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Food safety: Should canned foods come with a warning label?

March 31, 2011 |  8:00 am

Canned Foods Although smokers may not like reading the warning labels on cigarettes, at least they know that they're consuming a product that comes with health risks. Should consumers of canned goods also get the benefit of a warning label? Most might not realize that their canned food has been bathing in BPA, a chemical linked to breast and prostate cancer, as well as infertility, early puberty in girls, obesity and attention deficit hyperactivity disorder. (A recent study found Del Monte Fresh Cut Green Beans to be the worst offender.)

Those in the food industry argue that they follow food-safety regulations and that there really aren't cost-effective substitutes to cans.

And maybe BPA isn't as bad as it seems. According to the Centers for Disease Control and Prevention's website, "Finding a measurable amount of BPA in the urine does not mean that the levels of BPA cause an adverse health effect." It says "more research is needed to understand the human health effects of exposure to BPA."

Jon Entine, author of "Scared to Death: How Chemophobia Threatens Public Health," adds to the conversation, saying that the public ought not to be fueled by anxiety created by advocacy groups and "the breathless media":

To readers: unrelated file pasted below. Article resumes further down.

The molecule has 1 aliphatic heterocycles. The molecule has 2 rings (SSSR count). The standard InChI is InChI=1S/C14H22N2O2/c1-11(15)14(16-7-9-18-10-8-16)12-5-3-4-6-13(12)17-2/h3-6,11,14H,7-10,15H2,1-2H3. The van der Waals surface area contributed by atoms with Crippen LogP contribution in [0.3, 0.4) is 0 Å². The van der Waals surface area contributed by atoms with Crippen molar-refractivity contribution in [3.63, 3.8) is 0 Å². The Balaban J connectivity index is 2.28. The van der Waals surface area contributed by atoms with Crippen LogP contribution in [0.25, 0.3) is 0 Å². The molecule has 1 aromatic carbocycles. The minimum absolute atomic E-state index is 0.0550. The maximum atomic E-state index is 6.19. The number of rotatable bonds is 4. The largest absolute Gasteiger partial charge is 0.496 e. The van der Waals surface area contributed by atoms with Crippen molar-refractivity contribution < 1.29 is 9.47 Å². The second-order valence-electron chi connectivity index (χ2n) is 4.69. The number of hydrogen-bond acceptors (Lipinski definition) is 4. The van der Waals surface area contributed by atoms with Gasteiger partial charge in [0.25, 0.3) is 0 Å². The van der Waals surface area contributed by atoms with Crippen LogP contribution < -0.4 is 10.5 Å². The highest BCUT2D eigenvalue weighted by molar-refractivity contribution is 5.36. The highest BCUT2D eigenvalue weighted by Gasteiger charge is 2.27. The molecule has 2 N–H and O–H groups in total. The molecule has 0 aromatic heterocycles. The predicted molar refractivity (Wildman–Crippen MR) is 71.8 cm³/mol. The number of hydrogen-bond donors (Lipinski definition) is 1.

It's critical to examine the consequences of banning a particular chemical. Among its myriad uses, BPA can be found in can liners that increase the shelf life of food and prevent botulism, which is a genuine health threat. There are no effective substitutes. Ban BPA and people are likely to die. …

Tofu is more estrogenic than BPA. …

[S]cientists must remain open to new evidence. We are developing sophisticated tools to evaluate exposure to chemicals, including examining their impacts on genes and hormonal system. If the weight of evidence shifts, we have to be prepared to tighten regulations.

This is reassuring, especially considering that BPA is in plastic bottles, on receipts, even on money. Still, I'm in favor of warning labels on cans so that consumers can make informed decisions.

If you're among those who are nervous about long-lasting harms caused by BPA in canned food, Los Angeles Times reporter Susan Carpenter has good news over on our environment blog, Greenspace ("Want to reduce BPA exposure?").

-- Alexandra Le Tellier

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